I cast about for opportunities to post my various thoughts on this site, and I often have to yield to the numerous interferences and urgencies in my life that interrupt the flow of postings. I pass by many stories because their timeliness fades, but I cannot go much further without returning to an item from last week, on Memorial Day.
I have written before about Obama’s narcissistic attitude (and I am certainly not unique in noticing), particularly when it involves the military. My latest post on that topic is here, but this one provides a good example too. A normal person would take heed of the criticism about this flaw and at least try to make adjustments to its perception, if not consider a genuine appraisal of one’s outlook about how he fits into the mix of humanity. But he and his handlers are determinedly blind to it, thus showing how all the more serious is this blight.
This particular instance was at the Vietnam Veterans Memorial in Washington DC – the Vietnam Wall – the two reflective, dark granitic walls, set at an angle and sunk into the ground, listing the names of the dead and missing from that war. (The design remains controversial, certainly in my mind as in many others, but that is not the purpose of this post.)
The first item I noticed stunned me, but not in the way it was intended by the White House photographer and the campaign:
Official White House photo, Pete Souza
Sure, there is a wall, but the central aspect is the silhouette of Obama, with halo. It does not require much reflection on the photo to understand how carefully thought out, positioned and posed this is to render this effect. This isn’t a mere Memorial Day – this is Obama’s Memorial Day.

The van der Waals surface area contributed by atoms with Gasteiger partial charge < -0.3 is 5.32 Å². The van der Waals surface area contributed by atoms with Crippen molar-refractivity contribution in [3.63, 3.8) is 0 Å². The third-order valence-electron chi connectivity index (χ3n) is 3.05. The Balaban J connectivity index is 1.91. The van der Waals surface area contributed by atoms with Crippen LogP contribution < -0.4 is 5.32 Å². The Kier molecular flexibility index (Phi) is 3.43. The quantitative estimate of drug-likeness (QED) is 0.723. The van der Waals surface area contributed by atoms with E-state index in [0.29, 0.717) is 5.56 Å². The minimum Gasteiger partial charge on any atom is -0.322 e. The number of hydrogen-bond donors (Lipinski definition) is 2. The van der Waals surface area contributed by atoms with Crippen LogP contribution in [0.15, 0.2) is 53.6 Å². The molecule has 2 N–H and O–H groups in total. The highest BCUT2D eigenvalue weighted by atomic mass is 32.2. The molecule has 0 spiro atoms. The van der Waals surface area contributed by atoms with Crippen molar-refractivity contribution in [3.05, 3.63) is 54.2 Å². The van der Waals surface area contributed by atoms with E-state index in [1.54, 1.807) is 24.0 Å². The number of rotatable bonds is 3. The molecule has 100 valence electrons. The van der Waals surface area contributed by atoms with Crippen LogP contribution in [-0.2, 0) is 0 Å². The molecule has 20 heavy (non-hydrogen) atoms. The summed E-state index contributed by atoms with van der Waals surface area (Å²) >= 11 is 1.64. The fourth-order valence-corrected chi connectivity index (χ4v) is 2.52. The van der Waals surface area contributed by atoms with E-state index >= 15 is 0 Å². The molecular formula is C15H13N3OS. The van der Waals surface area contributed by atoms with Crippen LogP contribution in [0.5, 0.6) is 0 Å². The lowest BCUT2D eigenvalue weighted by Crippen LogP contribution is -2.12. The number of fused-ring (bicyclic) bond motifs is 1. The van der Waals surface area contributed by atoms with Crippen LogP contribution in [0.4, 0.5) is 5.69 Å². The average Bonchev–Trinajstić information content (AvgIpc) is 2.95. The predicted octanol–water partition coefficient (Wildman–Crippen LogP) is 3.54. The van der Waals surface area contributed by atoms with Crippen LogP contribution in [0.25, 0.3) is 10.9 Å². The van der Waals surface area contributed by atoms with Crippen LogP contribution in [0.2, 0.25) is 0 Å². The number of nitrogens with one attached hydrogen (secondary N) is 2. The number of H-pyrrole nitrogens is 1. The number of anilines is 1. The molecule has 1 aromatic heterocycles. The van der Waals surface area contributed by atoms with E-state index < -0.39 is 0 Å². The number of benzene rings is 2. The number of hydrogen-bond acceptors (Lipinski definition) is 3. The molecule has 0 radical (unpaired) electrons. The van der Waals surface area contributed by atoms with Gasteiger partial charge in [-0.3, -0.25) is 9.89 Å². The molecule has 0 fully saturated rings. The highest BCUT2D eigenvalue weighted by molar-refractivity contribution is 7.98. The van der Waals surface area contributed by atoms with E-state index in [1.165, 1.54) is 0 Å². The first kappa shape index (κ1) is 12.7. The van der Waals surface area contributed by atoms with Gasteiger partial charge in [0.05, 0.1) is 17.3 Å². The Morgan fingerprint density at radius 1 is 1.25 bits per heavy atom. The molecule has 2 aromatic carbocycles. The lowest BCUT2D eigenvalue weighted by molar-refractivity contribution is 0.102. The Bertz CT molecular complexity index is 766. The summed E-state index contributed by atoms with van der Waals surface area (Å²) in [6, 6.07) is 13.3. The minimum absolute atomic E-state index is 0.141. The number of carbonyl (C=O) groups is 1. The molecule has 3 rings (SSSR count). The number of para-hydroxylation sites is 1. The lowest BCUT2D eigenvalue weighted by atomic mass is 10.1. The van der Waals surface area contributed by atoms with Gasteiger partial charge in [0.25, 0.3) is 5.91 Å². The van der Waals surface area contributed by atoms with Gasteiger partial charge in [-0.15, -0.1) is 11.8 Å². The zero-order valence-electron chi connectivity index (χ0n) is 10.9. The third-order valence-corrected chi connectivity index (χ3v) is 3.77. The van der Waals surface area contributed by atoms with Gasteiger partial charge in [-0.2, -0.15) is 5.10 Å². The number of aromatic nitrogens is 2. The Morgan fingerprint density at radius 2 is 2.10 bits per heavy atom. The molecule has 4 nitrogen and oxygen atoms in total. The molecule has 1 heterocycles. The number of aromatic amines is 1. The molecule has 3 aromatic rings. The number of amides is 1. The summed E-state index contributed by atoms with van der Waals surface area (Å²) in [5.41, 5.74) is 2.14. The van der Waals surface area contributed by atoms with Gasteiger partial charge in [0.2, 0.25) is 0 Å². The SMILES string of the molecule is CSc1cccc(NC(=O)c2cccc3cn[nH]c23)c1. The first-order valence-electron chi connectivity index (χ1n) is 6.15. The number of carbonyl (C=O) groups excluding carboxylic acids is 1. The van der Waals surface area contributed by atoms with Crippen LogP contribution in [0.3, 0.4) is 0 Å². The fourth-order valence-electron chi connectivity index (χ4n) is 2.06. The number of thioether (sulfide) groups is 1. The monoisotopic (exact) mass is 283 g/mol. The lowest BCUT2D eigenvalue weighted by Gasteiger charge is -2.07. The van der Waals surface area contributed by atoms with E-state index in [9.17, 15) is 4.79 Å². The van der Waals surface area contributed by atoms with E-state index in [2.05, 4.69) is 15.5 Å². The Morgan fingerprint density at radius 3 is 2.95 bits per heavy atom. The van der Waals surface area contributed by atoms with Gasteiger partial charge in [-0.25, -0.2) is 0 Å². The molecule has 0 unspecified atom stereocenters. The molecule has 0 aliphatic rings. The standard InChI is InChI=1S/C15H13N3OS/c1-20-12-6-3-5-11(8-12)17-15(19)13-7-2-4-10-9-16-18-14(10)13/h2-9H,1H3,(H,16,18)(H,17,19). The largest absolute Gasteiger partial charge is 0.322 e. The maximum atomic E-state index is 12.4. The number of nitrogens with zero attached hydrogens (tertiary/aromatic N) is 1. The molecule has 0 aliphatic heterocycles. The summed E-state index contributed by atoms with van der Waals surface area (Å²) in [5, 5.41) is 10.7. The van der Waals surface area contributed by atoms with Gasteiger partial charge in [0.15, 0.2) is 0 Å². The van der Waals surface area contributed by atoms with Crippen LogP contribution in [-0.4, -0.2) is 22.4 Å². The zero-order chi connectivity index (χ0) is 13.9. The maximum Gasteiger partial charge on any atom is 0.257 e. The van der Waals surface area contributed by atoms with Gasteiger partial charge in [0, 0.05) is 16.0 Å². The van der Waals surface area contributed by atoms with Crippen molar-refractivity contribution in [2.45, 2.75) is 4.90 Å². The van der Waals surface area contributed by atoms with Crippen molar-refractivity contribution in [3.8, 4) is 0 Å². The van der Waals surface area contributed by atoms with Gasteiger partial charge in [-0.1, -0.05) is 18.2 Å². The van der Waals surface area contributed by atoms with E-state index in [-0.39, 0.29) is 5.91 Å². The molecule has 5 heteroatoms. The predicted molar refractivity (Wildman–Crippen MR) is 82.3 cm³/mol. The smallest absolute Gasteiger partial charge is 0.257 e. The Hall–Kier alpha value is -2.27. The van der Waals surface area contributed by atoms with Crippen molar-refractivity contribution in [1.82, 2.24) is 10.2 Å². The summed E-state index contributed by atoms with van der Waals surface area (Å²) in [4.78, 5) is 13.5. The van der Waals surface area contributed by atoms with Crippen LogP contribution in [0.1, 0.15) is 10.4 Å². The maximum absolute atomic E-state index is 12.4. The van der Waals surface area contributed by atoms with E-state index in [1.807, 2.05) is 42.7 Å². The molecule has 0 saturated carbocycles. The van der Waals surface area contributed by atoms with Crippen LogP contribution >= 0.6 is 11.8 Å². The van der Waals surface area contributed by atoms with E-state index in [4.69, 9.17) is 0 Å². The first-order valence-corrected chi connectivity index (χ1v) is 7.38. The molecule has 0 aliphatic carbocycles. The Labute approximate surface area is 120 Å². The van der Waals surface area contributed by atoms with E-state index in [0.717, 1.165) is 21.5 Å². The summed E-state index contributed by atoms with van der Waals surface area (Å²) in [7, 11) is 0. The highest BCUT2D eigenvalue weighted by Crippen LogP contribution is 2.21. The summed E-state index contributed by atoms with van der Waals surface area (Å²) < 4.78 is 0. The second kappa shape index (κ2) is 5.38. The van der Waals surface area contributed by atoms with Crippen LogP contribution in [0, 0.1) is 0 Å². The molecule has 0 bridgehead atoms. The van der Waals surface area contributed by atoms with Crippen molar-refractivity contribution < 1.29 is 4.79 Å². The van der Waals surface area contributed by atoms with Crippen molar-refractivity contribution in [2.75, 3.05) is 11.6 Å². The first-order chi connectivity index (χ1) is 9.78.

Add to that the fact that the park was shut down, barred from the families and friends who wanted to attend the wall on this day in particular, for seven hours. Seven hours in order to render a fifteen-minute speech, with photo op, to his select audience.
All in all, though, it was a good speech. A welcome note was Obama’s acknowledgement of the orchestrated disrespect of the Left, in all its forms, against the returning veterans from Viet Nam.
You were often blamed for a war you didn't start, when you should have been commended for serving your country with valor. You were sometimes blamed for the misdeeds of a few, when the honorable service of the many should have been praised. You came home and sometimes were denigrated, when you should have been celebrated. It was a national shame, a disgrace that should have never happened.
True enough, and I thank him for those words so very long overdue from one of his ilk, compatriot to William Ayers and Bernadine Dohrn, and unknown others – unknown because of the yawning chasm of information about Obama’s background that is scrupulously unexplored. But at least he said it, and I can hope that he was sincere in saying it, even if those who should hear and heed those words ignore them. After all, only Nixon could go to China.
But then back to a discordant note:
As long as I’m president, we will make sure you and your loved ones will receive the benefits you’ve earned and the respect you deserve. America will be there for you.
It is all up to him – “As long as I’m president”? A veteran’s benefits are at stake if Obama is out of the equation? He just can’t resist that electioneering bargaining. Wouldn’t it be so much better, and truly bipartisan, to say “America must ensure that you receive the respect that you have earned and that you deserve. America must be there for you.” The benefits, to avoid the appearance of bargaining chips, should be presumed within the word ‘respect’.
I look forward to see the translation of his remarks throughout the liberal establishment. I will let you know when that happens, but don't hold your breath.
And I really wish this cult of personality would just stop.